The Portia Simpson-Miller government is seeking to put in place a Tobacco Control Act that will protect citizens from the harmful effects of tobacco smoking, by prohibiting its use in public areas and work places. The legislation is in the draft stage and is expected to be brought to Parliament this financial year.


Foreign Affairs Minister Winston Dookeran said Prime Minister Kamla Persad-Bissessar will use her position as chairman of CARICOM to actively pursue consensus among CARICOM member states on successor agreements and to engage Canada with CARICOM to outline the way forward for trade talks.

Persad-Bissessar will take over the chair of CARICOM in July.

Last year, Canada invested some TT$3.8 billion in Trinidad and Tobago and two-way merchandise trade between the two countries is approaching $3.84 billion per annum.

On the Persad-Bissessar’s recent visit to the U.S, Dookeran said the prime minister raised with U.S. Deputy Secretary of State William Burns the possibility of convening a CARICOM-US Summit to a date to be fixed.

This, he said, was in keeping with a decision taken by CARICOM heads in February 2013.

Dookeran said on the issue of criminal deportees from the U.S. to Trinidad and Tobago, the prime pinister indicated there is a lack of information about the backgrounds of persons deported from the U.S. and Burns undertook to raise the issue with his authorities.

The Foreign Affairs minister said the visit of U.S. Vice-President Joe Biden later this month was a significant demonstration of the excellent relations existing between Trinidad and Tobago and the United States.


A British national, wanted in the UK on an accusation of attempted murder, has been denied bail and remanded to Her Majesty’s Prison after police found him in Antigua recently.

Jacob Reuben Smith, 24, will return to court on May 30.

Director of Public Prosecutions (DPP) Anthony Armstrong said the government of Antigua & Barbuda received a request for Smith’s extradition several months ago. Smith was arrested on a warrant on the island. He is also accused of the illegal possession of a firearm and four other charges arising from an incident on April 5, 2009, in South Hampton, Hampshire, England. Shortly after the alleged incident, Smith reportedly fled the UK to France, then to St. Maarten and finally Antigua. He is said to have already obtained employment and started a family, fathering two children.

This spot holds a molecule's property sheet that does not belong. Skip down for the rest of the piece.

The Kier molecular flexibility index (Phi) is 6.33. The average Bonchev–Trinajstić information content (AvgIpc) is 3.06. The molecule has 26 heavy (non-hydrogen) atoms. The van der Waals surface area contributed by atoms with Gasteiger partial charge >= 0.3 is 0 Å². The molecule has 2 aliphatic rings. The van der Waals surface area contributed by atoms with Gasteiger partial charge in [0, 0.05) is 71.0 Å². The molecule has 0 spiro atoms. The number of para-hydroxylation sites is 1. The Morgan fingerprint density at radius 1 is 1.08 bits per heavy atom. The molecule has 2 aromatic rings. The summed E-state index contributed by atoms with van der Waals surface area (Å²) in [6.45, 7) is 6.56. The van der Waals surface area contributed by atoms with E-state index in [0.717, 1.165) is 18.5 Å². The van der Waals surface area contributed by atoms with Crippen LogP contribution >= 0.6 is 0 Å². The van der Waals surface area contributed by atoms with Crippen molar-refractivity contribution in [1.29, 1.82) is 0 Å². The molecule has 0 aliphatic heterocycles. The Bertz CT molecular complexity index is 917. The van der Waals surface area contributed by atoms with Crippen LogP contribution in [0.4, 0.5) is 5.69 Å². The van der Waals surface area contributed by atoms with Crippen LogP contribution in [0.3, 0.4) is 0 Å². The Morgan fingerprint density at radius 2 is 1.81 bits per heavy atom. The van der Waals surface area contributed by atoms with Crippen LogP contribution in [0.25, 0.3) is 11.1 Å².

Guyana is providing “flag carrier status” to the Trinidad-based Caribbean Airlines Limited (CAL) allowing the airline to provide direct flights between Georgetown and New York and Toronto, Canada.

Head of Guyana’s Presidential Secretariat Dr. Roger Luncheon said the decision to afford CAL flag carrier status would be communicated to the regulatory bodies in New York and Canada.

Last December, the Donald Ramoutar Guyana government bestowed the flag carrier status on the airline following the launch of its inaugural non-stop flight from Guyana to Canada.

A government statement said the investment being made seeks to ensure improvements in airline operations out of Guyana, and complements the anticipated expansion of the terminal runway at the Cheddi Jagan International Airport.


The eldest daughter of the Speaker of the United States House of Representatives, John Boehner, has tied the knot with her dreadlock, Jamaican-born construction worker boyfriend.

Lindsay Marie Boehner, 35, married Dominic Lakhan, 38. Recently, in an intimate ceremony amid a lush Florida garden. She wore a flowing white strapless gown, showing off a huge tattoo etched across her arm, while Dominic wore a grey suit with his dreadlocks flowing down his back.

About 60 guests were invited to the wedding, including Boehner and his wife Debbie, and Lindsay’s younger sister Tricia, 32.

Dominic was arrested in 2006 for possession of marijuana, with the arresting offer reporting that Lakhan admitted to possessing it for “personal use.” Boehner is a strong supporter of legalizing marijuana.

Compiled by Azad Ali